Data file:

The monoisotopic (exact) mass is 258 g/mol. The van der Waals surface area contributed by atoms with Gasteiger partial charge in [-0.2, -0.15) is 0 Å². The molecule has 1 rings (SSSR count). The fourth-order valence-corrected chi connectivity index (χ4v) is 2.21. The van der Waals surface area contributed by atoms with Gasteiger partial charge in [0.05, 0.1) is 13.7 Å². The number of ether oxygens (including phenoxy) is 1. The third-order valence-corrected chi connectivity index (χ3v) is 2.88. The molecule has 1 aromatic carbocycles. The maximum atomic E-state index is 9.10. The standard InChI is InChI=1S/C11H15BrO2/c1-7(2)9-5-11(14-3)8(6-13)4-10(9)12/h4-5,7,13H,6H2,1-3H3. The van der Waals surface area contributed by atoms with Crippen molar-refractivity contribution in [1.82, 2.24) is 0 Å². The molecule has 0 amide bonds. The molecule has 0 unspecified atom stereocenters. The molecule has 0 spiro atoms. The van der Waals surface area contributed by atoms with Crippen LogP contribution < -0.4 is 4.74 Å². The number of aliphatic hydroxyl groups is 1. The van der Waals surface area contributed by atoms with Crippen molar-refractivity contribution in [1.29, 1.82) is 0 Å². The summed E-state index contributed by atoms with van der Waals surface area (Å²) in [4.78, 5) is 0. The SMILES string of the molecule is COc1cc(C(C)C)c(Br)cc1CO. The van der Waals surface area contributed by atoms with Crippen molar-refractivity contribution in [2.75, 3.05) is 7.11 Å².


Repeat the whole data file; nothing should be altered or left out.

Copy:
The monoisotopic (exact) mass is 258 g/mol. The van der Waals surface area contributed by atoms with Gasteiger partial charge in [-0.2, -0.15) is 0 Å². The molecule has 1 rings (SSSR count). The fourth-order valence-corrected chi connectivity index (χ4v) is 2.21. The van der Waals surface area contributed by atoms with Gasteiger partial charge in [0.05, 0.1) is 13.7 Å². The number of ether oxygens (including phenoxy) is 1. The third-order valence-corrected chi connectivity index (χ3v) is 2.88. The molecule has 1 aromatic carbocycles. The maximum atomic E-state index is 9.10. The standard InChI is InChI=1S/C11H15BrO2/c1-7(2)9-5-11(14-3)8(6-13)4-10(9)12/h4-5,7,13H,6H2,1-3H3. The van der Waals surface area contributed by atoms with Crippen molar-refractivity contribution in [1.82, 2.24) is 0 Å². The molecule has 0 amide bonds. The molecule has 0 unspecified atom stereocenters. The molecule has 0 spiro atoms. The van der Waals surface area contributed by atoms with Crippen LogP contribution < -0.4 is 4.74 Å². The number of aliphatic hydroxyl groups is 1. The van der Waals surface area contributed by atoms with Crippen molar-refractivity contribution in [1.29, 1.82) is 0 Å². The summed E-state index contributed by atoms with van der Waals surface area (Å²) in [4.78, 5) is 0. The SMILES string of the molecule is COc1cc(C(C)C)c(Br)cc1CO. The van der Waals surface area contributed by atoms with Crippen molar-refractivity contribution in [2.75, 3.05) is 7.11 Å².